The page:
Thousands of police officers specially trained to investigate rape

The Home Secretary has vowed to put more sex offenders behind bars after thousands of police officers were specially trained in investigating rapes.

James Cleverly hailed the figure as a “significant milestone” in the bid to overhaul how rape and sexual offences are handled.

It comes after Prime Minister Rishi Sunak was forced to reject claims that rape had effectively become “decriminalised”, instead insisting in the Commons earlier this week that “significant improvements” had been made in police probes.

According to the College of Policing, 4,540 police officers in England and Wales have completed specialist training on investigating rape and sexual offences.

This is more than double a target set by the Government to train up 2,000 by May, amid efforts to boost the number of successful rape investigations.

The Home Secretary
Mr Cleverly said the Government has gone further than ever before to protect women and girls (Lucy North/PA)

Mr Cleverly said exceeding the target was “another significant milestone in our efforts to transform the way the criminal justice system deals with rape and sexual offences”.

While visiting a training centre for police in Durham, he told the PA news agency the course has “significantly improved the police’s ability” to investigate rape, which he branded a “very positive step”.

“We have gone further than ever before to protect women and girls, but we are not slowing down.

“Building on the progress we have made so far, we will continue to drive up prosecutions, protect victims and put more sex offenders behind bars,” he added.

(PA Graphics)

Labour’s shadow home secretary Yvette Cooper welcomed the “limited progress” but warned: “It has been far too slow and goes nowhere near far enough to tackle serious violence against women and girls or to reverse all the failings of the last 10 years.”

Adult rape prosecutions are at their highest level in 13 years, according to the latest Ministry of Justice figures.

There were 2,558 prosecutions last year, up 44% on 2022 (1,778). In 2023, 636 convictions and 627 sentences for adult rape were recorded – still slightly below the most recent peak in 2016, PA analysis of the data shows.

But according to Home Office figures for the same period, the proportion of suspects being taken to court for rape is still among the lowest levels recorded, with a charge rate of 2.6%.

Baroness Newlove
Baroness Newlove is the Victims’ Commissioner for England and Wales (PA)

The Victims’ Commissioner for England and Wales, Baroness Newlove, said the number of officers being specially trained was a “positive step towards a more supportive criminal justice system for victims of rape and sexual assault”, but stressed it was “vital” the Crown Prosecution Service and police continued to work together to make sure the work has “lasting impact” as she called for “sustained resourcing and leadership” to be dedicated to the programme long term.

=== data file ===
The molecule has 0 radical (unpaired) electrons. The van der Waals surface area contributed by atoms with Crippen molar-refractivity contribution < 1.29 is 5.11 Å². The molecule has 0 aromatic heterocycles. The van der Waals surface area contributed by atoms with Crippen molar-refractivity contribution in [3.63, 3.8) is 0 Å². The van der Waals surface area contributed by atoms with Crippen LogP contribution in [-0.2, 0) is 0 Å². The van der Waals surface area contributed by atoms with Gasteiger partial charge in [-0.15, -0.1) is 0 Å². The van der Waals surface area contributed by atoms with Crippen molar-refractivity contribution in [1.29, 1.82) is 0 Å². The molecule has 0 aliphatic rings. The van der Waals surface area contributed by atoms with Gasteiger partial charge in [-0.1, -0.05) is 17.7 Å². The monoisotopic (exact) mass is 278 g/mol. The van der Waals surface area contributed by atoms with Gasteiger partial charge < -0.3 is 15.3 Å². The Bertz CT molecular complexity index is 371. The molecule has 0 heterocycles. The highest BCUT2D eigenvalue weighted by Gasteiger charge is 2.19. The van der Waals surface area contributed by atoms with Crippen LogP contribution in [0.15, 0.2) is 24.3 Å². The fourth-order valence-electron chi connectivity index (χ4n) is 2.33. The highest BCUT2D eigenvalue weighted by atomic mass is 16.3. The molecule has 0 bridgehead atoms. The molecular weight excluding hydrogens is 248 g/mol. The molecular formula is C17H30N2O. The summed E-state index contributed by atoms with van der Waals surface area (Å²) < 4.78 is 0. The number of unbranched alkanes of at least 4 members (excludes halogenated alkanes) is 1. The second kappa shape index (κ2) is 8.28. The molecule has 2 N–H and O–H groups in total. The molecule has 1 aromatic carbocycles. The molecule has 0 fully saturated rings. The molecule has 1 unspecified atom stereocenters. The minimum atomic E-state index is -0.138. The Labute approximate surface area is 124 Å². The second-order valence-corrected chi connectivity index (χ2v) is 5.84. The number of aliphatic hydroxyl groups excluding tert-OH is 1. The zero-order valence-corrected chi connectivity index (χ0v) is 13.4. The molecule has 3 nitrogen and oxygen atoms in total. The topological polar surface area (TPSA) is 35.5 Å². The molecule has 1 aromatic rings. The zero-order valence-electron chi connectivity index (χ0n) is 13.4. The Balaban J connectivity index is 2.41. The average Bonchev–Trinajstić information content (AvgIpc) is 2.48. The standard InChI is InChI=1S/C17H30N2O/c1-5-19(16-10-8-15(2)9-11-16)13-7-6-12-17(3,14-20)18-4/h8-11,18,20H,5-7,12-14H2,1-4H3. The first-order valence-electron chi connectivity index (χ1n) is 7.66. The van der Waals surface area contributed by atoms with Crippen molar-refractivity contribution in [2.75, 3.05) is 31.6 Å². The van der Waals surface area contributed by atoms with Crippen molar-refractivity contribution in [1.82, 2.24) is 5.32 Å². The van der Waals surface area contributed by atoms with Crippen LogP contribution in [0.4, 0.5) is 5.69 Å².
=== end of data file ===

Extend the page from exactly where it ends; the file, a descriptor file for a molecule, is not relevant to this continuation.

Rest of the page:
Officers have completed “new in-depth training”, known as the “rape and serious sexual offences investigative skills development programme” which means victims of “often complex” offences will “receive better support throughout the process as their perpetrators are brought to justice”, the Home Office said.

The College – the body responsible for police training – said officers have now been trained in each of the 43 forces across the two nations but has not disclosed how many officers per force have received the training.

New police recruits also now face mandatory training on responding to rape and sexual offences.

The announcement marks a year since Home Office-funded Operation Soteria was rolled out across forces to improve how police investigated sexual offences.

As Mr Cleverly met with police, he heard from a woman who was raped 20 years ago and now trains officers on how to speak to victims.

Part of the work being carried out is to create a “supportive” environment, Mr Cleverly said as he urged victims to come forward and report sexual offences to police.

“The more people that come forward, the more investigations can be pursued, the more offenders and criminals can be brought to justice.

“There is still of course, a long way to go. We seek constant improvement, but it starts with reporting and that’s why we want to encourage victims to come forward,” he said.

Andy Marsh, chief executive of the College of Policing, said trained officers now have a “better understanding of the psychology of offenders, and how they manipulate victims” and the course focuses on the “whole story” and not just the incident in insolation.

“Our training ensures officers are taking a victim centred approach, and as a direct result an increasing number of individuals are rightly being brought to justice for these very serious offence,” he added.